Once the swarm docker compose file is created, you can start running all the services along with their configurations with a single command: “docker-compose up -d”. You can check the status of the nodes by listing them with this command:
NOTE*: This is NOT going to create the docker swarm environment. This is simply going to create a cluster of nodes that are linked together to form docker swarm mode. Kind of like a prerequisite to actually starting docker swarm single node cluster.
Docker Swarm Services
Now that we have created a docker swarm cluster, we can jump inside the cluster and initialize docker swarm mode. For that, you need to create a manager node and the rest worker node. Let’s make node1 the manager node. Bash into the node1 container with this command:
docker exec -it node1_container_id sh
These containers have Alpine Linux distribution as the base image. So, to start the docker swarm mode, execute this command:
docker swarm init --advertise-addr $(hostname -i)
This will make the current node the manager node. Additionally, it will also provide you with a joining token that you will use to make others the worker node. Copy the joining token and then bash it into node2 and node3, then paste it in there. Take reference from the image below:
Since they are all already sharing the same docker swarm bridge network, this will make your swarm mode ready to start any docker swarm services. So, let’s do that exactly. For this example, we are going to start a MongoDB Service in our cluster.
Now you need to know one thing, from here on out, all of the tasks are to be executed only on the manager node. It will assign tasks to worker nodes automatically. So, bash into node1 (manager node) and execute this command to start MongoDB docker swarm service.
docker service create --name my_mongodb --publish 8091:27017 mongo:latest
This will first download the official MongoDB docker image from Docker-Hub and then run the service in Docker Swarm Cluster. To see all the service running, execute the following command:
docker service ls
So, let’s go through the networking a little bit, cause it’s a little confusing. Basically, port mapping is when you are redirecting a port, on which a service is running, to another port. And the architecture is dealing with “dind” docker-in-docker. This means we are running docker container, inside another container.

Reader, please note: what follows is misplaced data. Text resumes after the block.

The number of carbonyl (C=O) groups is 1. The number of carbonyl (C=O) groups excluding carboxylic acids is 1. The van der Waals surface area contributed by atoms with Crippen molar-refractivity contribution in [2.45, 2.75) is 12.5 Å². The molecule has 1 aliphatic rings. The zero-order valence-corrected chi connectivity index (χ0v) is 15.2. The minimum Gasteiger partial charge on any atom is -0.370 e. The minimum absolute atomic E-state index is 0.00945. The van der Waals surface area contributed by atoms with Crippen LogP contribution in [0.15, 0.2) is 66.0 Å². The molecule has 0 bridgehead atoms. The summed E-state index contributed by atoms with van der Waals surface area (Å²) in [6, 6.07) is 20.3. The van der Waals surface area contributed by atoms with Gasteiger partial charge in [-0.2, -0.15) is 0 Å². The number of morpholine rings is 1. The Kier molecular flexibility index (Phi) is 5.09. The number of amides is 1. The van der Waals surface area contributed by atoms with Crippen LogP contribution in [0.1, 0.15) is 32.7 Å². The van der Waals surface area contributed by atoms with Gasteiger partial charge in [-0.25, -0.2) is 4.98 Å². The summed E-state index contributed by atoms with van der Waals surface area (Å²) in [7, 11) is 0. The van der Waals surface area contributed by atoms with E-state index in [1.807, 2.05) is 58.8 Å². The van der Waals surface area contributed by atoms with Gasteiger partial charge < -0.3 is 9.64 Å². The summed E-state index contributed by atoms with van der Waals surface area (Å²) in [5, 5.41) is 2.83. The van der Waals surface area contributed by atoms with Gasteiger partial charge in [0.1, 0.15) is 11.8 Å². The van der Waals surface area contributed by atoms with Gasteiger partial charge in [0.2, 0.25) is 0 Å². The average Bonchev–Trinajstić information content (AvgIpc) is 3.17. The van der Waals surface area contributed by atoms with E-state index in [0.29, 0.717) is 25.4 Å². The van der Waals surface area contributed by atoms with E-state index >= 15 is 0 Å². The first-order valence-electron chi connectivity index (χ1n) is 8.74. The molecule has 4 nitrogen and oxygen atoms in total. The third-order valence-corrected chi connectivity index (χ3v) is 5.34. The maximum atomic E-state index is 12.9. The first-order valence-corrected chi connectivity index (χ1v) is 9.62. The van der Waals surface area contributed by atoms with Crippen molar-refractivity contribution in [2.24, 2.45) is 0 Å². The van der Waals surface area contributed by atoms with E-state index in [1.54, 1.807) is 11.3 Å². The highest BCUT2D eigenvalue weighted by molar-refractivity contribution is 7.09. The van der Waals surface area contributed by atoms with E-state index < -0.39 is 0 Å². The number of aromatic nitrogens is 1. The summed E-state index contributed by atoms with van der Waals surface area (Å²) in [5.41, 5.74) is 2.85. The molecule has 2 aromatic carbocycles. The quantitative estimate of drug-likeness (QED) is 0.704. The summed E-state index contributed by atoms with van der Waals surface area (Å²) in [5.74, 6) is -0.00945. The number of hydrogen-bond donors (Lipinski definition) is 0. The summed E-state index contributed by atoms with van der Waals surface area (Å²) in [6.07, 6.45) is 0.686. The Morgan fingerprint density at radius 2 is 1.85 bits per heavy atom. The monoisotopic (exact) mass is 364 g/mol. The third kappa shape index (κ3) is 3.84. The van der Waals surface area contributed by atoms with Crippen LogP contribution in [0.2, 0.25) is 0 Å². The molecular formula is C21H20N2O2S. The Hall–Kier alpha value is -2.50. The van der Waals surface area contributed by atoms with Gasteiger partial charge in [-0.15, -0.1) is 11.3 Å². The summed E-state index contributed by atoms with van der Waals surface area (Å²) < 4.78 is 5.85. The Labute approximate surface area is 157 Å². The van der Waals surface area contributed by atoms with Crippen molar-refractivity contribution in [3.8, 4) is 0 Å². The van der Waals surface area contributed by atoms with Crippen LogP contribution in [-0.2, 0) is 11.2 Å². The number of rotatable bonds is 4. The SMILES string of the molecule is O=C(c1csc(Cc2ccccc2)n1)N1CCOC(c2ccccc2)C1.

The Mongo DB service is running on inner container and on port 27017. Which I have first mapped it to port 8091 of the outer container, which is the Alpine Linux base image. Then lastly, in order to access the service on my localhost machine, I’ve mapped port 8091 of the outer container, to port 8091 of my localhost machine. This last mapping is already done through swarm docker compose file. So, there you have it. This is the hierarchy: 27017 > 8091 > 8091.
Docker Swarm is a lightweight and easy-to-use orchestration tool that comes by default when docker is installed. However, the docker swarm provides limited features. Unlike Kubernetes, which although more complex to use and adapt, provides robust functionalities such as self-healing and auto-scaling out of the box.
More can be found here: Docker vs Kubernetes
Docker Compose is used for configuring and launching multiple Docker containers on the same host machines. Whereas Docker Swarm is a container orchestration tool. It is used to connect and communicate multiple docker containers running on different host machines. Docker Swarm is similar to Kubernetes.
To make node-2 leave the swarm cluster execute this command:
docker swarm leave –force
Afterwards go to the manager node and execute this command:
docker node rm node-2
To stop Docker Swarm Cluster, just execute this command if cluster was created using docker compose:
docker compose stop
And that’s a wrap!
Thank you for going through my article, regarding how to deploy Docker Swarm mode. I hope that you found it helpful and were able to comprehend it. Feel free to share your thoughts and opinions, in the comments section down below.
Have a great one!